Proposals for the implementation of two-qubit gates with specific molecular spins systems have appeared and preliminary experiments have been reported using binuclear lanthanides [31], radicals [32], and antiferromagnetic rings [33]. Moreover, an intense search of a suitable bi-nuclear molecular system is currently under way and many potential candidates are ready to be tested. In terms of experiments, this would require the use of multi-frequency spectrometers that allow distinguishing the two qubits or to activate switchable interaction. Commercial instrumentation, such as that for pulsed electron-electron double resonance (PELDOR), is well developed but, in most of the cases, it needs be adapted to working conditions (frequency, temperature, magnetic field) of molecular qubits. At present, dedicated instrumentation is accessible only to few laboratories worldwide whist the implementation of two-qubit gates with molecular spin ensembles would require more flexibility/tunability on both molecular qubits and instrumentation. Moreover, in spite of the progress achieved in using pulsed ESR techniques to molecular electron spins [34], much work still remains to be done to encompass heterogeneities of both molecular features and applied field and, more in general, to efficiently decouple spin to the environment. For instance, very interesting results have been obtained in the optimization of pulse sequences for dynamical decoupling [35]. In view of using multi-frequency pulse spectrometer, it is worth reminding that magnetic molecules generally possess both electron and nuclear spins and probably the best approach will be to combine the long coherence time of nuclear spins with the faster manipulation and read out of electronic spins. For this electron nuclear double resonance (ENDOR) technique offers several interesting solutions as discussed in [36].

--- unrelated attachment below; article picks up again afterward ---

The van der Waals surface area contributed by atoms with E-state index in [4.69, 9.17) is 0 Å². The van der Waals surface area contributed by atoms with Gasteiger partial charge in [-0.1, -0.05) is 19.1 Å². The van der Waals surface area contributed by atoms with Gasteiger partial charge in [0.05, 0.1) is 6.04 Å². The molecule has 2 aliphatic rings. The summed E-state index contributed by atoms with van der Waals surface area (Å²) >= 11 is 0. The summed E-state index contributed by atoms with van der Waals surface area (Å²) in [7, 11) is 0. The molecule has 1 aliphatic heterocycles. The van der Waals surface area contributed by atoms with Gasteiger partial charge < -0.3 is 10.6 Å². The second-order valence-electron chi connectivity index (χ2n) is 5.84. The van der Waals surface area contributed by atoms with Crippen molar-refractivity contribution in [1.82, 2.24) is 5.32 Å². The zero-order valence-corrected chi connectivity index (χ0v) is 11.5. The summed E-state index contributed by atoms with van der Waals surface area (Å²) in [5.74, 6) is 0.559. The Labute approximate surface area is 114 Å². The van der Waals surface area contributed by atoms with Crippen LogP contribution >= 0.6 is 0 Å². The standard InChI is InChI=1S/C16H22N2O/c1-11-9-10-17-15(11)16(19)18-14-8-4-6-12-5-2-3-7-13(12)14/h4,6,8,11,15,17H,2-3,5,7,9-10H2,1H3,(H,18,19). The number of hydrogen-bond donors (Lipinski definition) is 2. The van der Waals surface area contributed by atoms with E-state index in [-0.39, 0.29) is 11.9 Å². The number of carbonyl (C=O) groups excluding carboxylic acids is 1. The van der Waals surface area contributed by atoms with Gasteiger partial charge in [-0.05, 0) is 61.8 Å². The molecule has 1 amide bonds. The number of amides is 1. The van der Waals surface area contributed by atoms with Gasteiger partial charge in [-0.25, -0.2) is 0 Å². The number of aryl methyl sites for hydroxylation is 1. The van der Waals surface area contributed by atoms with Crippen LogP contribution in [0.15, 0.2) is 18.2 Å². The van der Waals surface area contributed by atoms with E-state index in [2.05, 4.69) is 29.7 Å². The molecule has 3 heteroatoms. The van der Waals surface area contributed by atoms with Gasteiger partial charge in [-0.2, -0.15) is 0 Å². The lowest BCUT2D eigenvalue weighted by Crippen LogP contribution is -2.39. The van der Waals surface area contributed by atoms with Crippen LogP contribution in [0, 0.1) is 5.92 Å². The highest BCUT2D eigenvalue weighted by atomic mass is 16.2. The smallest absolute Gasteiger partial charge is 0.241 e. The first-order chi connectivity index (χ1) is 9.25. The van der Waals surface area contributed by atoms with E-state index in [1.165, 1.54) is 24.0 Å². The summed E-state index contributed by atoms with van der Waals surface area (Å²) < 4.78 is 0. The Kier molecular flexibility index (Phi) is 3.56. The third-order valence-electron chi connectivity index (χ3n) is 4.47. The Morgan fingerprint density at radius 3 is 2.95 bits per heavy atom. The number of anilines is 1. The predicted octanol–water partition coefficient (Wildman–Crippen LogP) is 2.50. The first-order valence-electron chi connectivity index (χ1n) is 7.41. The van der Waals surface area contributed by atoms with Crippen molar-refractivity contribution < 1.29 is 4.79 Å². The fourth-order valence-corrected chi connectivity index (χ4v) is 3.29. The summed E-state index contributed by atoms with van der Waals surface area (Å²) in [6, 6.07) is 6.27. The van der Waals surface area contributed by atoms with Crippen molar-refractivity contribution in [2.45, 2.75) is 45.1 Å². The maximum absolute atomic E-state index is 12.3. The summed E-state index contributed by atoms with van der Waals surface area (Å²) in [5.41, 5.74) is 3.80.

Final general remarks should be offered concerning the use of spin ensembles. The main criticism, well known in the QC community for NMR, is that working with ensembles makes the systems not—easily—scalable. In other words, the resources, (e.g., spins) required for solving problems and for the relative error correction, scale fast with increasing numbers of data, thus making this type of architectures not suitable for a universal use. Within a more pragmatic perspective, we may focus our interest on quantum simulators [37], i.e., small quantum computers that solve specific problems which would require huge amount of classical computing resources, or even intractable by classical computers. In practice this requires the use of molecular derivatives comprising small, but well defined, spin clusters whose dynamics may solve a complex problem or emulate the behavior of system of interest in other fields (for instance, a chemical reaction or a problem in solid state physics, see also review article in this issue [38]). This topic is still largely unexplored and deserves joint effort from chemists and physicists.

3. Molecular Quantum Spintronics